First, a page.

Watson said she began attending Tuesday morning Coffee Club with Leslie Stephens because she wanted and needed to meet other mothers for additional support. She said she needed to know other moms who were going through the same types of trials, tribulations and emotions.
``I needed a safe place to obtain information as the internet at that point in time for us, as a young, scared couple, was terrifying when you typed in `autism,’’’ said Watson.
Watson said her son participated in the Otsego County Early Intervention Program before attending the Kelberman Center. Ashton is a Cherry Valley-Springfield student, but is part the autism support program at the Cooperstown Elementary. He is integrated into the mainstream firstgrade class at Cooperstown with typical peer children and a Kelberman trained aid.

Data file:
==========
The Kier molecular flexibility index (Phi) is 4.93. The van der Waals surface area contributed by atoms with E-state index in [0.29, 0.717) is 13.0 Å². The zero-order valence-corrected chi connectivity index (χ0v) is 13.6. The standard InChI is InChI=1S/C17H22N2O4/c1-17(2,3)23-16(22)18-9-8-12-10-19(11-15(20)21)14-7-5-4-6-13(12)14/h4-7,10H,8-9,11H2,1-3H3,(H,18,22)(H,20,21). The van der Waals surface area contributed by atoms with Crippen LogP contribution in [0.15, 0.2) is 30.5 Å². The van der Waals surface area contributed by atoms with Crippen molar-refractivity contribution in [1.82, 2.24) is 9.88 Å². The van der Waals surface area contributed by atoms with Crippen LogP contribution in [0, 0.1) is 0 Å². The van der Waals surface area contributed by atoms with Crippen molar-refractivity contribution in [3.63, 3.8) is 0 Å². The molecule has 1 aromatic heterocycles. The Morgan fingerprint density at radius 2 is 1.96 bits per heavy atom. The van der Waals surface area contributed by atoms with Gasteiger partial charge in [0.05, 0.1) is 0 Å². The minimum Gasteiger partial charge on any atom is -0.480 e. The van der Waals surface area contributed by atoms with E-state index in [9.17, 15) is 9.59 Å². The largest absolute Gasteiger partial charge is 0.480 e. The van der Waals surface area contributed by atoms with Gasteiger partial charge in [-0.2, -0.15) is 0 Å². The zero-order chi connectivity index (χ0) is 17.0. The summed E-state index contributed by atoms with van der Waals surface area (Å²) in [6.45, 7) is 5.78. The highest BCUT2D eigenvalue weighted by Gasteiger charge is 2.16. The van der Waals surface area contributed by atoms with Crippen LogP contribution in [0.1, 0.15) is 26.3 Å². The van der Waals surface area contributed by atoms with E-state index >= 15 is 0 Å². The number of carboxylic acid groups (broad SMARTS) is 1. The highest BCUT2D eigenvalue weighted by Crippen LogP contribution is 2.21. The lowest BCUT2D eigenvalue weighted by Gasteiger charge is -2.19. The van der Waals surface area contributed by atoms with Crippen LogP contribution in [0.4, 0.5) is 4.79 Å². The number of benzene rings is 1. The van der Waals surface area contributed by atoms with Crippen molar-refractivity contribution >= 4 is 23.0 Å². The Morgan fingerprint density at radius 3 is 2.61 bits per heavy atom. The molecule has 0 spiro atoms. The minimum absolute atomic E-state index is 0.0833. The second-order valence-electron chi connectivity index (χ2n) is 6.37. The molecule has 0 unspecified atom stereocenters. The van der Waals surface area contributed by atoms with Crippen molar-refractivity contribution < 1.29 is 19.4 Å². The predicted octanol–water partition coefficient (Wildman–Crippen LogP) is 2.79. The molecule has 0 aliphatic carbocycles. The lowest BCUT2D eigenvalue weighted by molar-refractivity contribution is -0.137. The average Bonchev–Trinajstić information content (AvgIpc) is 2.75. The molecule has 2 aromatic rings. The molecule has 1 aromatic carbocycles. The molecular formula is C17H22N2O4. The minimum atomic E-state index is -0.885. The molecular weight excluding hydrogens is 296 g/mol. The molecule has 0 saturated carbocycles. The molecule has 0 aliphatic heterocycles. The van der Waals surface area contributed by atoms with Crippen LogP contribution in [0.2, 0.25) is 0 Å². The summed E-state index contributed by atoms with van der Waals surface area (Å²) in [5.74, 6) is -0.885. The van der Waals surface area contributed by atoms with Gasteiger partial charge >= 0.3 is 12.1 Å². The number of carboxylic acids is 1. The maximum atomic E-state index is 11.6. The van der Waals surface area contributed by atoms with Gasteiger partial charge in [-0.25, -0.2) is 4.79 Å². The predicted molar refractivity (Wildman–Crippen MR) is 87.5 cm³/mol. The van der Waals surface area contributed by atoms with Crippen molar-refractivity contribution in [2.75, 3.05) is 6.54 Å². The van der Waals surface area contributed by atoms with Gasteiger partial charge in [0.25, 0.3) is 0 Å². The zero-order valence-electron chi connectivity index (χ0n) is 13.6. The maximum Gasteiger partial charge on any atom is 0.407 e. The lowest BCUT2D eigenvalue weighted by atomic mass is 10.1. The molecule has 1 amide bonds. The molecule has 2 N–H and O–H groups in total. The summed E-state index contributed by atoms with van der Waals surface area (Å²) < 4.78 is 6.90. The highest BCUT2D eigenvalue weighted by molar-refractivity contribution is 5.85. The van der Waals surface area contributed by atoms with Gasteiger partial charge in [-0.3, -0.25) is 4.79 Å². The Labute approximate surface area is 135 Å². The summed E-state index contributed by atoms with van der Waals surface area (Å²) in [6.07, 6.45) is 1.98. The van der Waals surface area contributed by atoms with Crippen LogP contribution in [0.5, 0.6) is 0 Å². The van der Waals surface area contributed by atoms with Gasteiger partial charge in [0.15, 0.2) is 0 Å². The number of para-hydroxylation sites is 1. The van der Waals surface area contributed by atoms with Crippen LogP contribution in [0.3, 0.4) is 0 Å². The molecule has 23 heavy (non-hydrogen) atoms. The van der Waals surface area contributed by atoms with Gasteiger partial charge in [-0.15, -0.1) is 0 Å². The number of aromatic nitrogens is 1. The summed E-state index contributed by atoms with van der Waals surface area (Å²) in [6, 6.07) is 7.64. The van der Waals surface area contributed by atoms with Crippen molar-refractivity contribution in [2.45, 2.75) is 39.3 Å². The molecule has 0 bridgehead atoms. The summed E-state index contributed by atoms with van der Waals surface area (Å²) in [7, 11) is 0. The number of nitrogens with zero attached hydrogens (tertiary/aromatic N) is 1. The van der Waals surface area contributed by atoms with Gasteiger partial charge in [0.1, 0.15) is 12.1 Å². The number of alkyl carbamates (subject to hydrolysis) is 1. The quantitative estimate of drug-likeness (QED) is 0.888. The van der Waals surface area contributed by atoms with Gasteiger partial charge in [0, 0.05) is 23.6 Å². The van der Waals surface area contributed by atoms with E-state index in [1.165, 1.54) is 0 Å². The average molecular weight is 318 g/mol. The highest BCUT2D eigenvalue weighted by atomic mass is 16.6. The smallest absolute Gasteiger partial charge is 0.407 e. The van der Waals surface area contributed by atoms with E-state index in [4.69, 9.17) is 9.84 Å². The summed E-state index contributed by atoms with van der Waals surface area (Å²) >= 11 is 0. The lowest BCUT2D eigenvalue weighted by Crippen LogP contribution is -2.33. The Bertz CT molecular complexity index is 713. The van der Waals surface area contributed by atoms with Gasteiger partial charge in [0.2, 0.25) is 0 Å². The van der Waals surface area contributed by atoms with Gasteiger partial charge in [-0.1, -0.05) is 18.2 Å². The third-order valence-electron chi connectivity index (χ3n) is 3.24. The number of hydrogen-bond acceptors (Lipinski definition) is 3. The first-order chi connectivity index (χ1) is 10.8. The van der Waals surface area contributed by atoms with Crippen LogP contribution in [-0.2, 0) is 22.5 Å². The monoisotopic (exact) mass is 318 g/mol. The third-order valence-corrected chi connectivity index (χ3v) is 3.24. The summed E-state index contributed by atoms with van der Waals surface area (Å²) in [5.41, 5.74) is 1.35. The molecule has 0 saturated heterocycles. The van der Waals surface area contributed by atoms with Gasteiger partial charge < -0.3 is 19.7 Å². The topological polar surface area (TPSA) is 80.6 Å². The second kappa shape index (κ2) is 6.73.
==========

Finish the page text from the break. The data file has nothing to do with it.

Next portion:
Ashton still receives speech, occupational and physical therapy, but is independent for gym, music and art. Watson said her son still uses social stories on certain occasions.
``He talks with us about picture schedules and how they assist him when he is having tough days, and he is able to deep breathe to help him relax,’’ said Watson.
According to Watson, Ashton played fall soccer with the Cooperstown Soccer Club last year and is signed up for the spring league. She said Ashton also recently participated in a Cooperstown High School basketball clinic to benefit those with diabetes. Watson said she is hoping to enroll Ashton into the Kelberman’s autism camp for the first time this summer. She said the camp includes horseback riding and a swim program that looks to be very interesting.
Ashton, who is vocal, has progressed remarkably, according to Watson. ``We have such a great team supporting us and giving us advice along the way,’’ said Watson.
Watson said the staff are always sending materials home, such as social stories, so that she and Marc can help Ashton at home. It’s amazing how the little extra work really helps him, said Watson.